And wouldn't you know. Something big was arranged.
The Colonial Union showed up.
The shuttle landed and a little green man popped out. And I thought, This seems familiar. It was even the same little green man: General Rybicki.
But there were differences. The first time I saw General Rybicki, he was in my front yard, and it was just him and me. This time his shuttle landed in the grassy area right in front of Croatoan's gate, and a large chunk of the colony had turned out to see him land. He was our first visitor since we came to Roanoke, and his appearance seemed to give the idea that maybe we would finally be out of exile.
General Rybicki stood in front of the shuttle and looked at the people in front of him. He waved.
They cheered wildly. This went on for several minutes. It's like people had never seen someone wave before.
Finally the general spoke. "Colonists of Roanoke," he said. "I bring you good news. Your days of hiding are over." This was interrupted by another gout of cheering. When it calmed down, the general continued. "As I speak to you, my ship above is installing your communications satellite. Soon you will be able to send messages to friends and loved ones back on your home planets. And from here on out, all the electronic and communication equipment you had been ordered to stop using will be returned to you." This got a huge whoop from the teenage sectors of the crowd.
"We know that we have asked much from you," Rybicki said. "I am here to tell you that your sacrifice has not been wasted. We believe that very soon now the enemy that has threatened you will be contained - and not just contained, but defeated. We couldn't have done this without you. So for all of the Colonial Union, I thank you."
More cheering and nonsense. The general seemed to be enjoying his moment in the sun.
"Now I must speak with your colony leaders to discuss how to reintegrate you into the Colonial Union. Some of this may take some time, so I ask you to be a little patient. But until then, let me just say this: Welcome back to civilization!"
Now the crowd really went nuts. I rolled my eyes and looked down at Babar, who went with me to the landing. "This is what happens when you spend a year out in the wilderness," I said. "Any dumb thing looks like entertainment." Babar looked up at me and lolled his tongue out; I could tell he agreed with me. "Come on, then," I said. And we walked through the crowd to the general, who I was supposed to escort back to my dad.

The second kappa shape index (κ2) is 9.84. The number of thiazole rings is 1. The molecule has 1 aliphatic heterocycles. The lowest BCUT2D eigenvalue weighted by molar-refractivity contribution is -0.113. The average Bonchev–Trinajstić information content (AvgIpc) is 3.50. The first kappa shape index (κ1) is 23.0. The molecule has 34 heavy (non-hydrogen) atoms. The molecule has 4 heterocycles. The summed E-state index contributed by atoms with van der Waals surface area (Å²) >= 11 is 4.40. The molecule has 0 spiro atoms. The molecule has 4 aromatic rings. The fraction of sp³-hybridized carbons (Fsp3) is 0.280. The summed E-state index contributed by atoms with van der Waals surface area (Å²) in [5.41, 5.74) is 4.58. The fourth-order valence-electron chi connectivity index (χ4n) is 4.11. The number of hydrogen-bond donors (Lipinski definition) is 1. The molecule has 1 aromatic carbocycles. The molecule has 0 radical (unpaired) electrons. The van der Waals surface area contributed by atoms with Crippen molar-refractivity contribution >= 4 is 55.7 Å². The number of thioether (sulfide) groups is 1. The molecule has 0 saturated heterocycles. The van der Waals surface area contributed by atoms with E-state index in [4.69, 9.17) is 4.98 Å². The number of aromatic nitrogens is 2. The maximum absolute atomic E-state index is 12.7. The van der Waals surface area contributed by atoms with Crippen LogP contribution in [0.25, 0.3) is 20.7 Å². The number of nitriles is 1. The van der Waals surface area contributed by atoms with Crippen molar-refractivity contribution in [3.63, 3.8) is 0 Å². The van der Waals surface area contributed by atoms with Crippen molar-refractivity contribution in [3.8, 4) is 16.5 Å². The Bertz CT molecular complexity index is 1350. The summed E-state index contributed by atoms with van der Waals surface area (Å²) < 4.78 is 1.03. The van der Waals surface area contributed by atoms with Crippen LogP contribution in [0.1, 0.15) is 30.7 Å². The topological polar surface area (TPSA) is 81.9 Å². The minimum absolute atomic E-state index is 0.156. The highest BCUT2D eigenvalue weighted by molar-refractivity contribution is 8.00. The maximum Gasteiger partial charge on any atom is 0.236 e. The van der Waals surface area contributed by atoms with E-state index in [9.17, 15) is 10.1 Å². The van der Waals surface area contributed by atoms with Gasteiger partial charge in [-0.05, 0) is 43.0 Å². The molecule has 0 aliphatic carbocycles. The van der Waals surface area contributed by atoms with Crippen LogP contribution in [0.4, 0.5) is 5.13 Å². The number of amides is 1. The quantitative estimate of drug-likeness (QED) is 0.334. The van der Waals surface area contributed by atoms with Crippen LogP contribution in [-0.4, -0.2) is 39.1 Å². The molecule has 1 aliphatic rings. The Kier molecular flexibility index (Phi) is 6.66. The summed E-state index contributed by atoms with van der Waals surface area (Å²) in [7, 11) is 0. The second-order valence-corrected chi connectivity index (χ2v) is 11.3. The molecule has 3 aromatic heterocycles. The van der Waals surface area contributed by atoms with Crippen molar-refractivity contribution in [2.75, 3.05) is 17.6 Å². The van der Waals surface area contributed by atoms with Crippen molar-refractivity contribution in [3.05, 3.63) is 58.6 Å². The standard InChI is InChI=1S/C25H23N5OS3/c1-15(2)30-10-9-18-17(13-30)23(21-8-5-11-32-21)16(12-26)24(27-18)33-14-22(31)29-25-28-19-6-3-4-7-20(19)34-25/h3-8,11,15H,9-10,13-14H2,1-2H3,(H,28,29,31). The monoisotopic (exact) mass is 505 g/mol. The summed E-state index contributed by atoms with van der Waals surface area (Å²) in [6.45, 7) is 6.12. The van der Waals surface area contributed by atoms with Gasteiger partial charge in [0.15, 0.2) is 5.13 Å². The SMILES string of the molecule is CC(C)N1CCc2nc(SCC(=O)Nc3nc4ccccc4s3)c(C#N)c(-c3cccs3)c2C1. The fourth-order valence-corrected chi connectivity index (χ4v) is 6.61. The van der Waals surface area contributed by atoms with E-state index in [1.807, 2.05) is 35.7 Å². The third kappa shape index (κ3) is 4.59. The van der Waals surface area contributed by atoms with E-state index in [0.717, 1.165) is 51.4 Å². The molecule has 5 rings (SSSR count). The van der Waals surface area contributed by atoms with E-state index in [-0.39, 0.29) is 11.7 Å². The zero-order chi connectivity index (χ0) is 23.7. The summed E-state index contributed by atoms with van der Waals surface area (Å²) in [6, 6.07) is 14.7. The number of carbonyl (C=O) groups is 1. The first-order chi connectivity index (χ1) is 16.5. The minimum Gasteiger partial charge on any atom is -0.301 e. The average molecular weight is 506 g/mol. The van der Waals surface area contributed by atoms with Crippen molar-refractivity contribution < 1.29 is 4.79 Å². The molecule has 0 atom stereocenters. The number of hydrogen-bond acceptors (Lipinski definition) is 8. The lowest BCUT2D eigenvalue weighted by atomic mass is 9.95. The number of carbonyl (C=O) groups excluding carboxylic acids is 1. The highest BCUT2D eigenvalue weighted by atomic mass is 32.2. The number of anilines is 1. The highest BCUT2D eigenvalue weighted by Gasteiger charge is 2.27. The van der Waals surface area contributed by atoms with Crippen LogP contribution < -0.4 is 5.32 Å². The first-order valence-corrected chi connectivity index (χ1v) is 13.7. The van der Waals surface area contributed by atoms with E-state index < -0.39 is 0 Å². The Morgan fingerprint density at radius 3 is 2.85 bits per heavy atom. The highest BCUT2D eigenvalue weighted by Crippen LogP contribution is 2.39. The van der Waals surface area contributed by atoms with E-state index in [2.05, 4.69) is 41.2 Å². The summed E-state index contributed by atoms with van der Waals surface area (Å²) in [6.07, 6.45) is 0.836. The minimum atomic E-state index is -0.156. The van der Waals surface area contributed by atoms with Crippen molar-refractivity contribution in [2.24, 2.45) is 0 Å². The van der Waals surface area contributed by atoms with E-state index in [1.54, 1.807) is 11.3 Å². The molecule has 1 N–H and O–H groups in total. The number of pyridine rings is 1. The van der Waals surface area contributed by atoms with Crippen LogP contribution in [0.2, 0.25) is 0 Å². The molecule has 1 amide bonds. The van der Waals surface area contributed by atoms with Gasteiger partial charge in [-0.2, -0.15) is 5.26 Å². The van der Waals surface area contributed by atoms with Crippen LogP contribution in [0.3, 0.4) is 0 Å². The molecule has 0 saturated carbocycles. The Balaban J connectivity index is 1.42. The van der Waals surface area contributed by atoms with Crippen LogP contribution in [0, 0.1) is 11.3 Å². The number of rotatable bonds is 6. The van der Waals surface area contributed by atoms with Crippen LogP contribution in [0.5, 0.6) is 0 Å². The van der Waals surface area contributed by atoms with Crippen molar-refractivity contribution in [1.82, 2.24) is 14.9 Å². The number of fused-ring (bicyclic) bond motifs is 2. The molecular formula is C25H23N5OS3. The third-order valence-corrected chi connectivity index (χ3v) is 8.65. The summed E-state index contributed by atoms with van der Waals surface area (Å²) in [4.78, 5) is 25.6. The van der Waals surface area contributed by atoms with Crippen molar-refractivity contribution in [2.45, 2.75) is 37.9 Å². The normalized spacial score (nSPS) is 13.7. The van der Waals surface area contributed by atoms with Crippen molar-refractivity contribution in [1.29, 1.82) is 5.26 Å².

General Rybicki saw Babar before he saw me. "Hey!" he said, and bent down for his slobbering, which Babar duly and enthusiastically applied. He was a good dog but not a hugely accurate judge of character. "I remember you," he said to Babar, petting him. He looked up and saw me. "I remember you, too."
"Hello, General," I said, politely. The crowd was still milling around us but quickly dispersing as folks raced to all corners of the colony to pass on what they were told.
"You look taller," he said.
"It's been a year," I said. "And I am a growing girl. This despite being kept in the dark all this time."
The general seemed not to catch this. "Your mother said that you would be escorting me to see them. I'm a little surprised that they didn't come out themselves," he said.
"They've had a busy couple of days," I said. "As have we all."
"So colony life is more exciting than you thought it would be," the general said.
"Something like that," I said, and then motioned. "I know my dad is very interested in talking to you, General. Let's not keep him waiting."
I held my PDA in my hand. There was something not quite right about it.
Gretchen noticed it too. "It feels weird," she said. "It's been so long since we carried one around. It's like I've forgotten how to do it."
"You seemed to remember pretty well when we were using the ones in the information center," I said, reminding her of how we'd spent a fair amount of the last year.
"It's different," she said. "I didn't say I'd forgotten how to use one. I'm saying I've forgotten what it was like to carry one around. Two different things."
"You could always give it back," I said.
"I didn't say that," Gretchen said, quickly. Then she smiled. "Still, you have to wonder. In the last year people here actually did manage to get along without them just fine. All the hootenannies and the plays and the other stuff." She looked at her PDA. "Makes you wonder if they're all going to go away now."
"I think they're part of who we are now," I said. "As Roanokers, I mean."
"Maybe," Gretchen said. "It's a nice thought. We'll have to see if it's actually true."
"We could practice a new song," I said. "Hickory says Dickory's been wanting to try something new for a while now."
"That's funny," Gretchen said. "One of your bodyguards has become a musical fiend."
"He's a Roanoker too," I said.
"I guess he is," Gretchen said. "That's funny, too."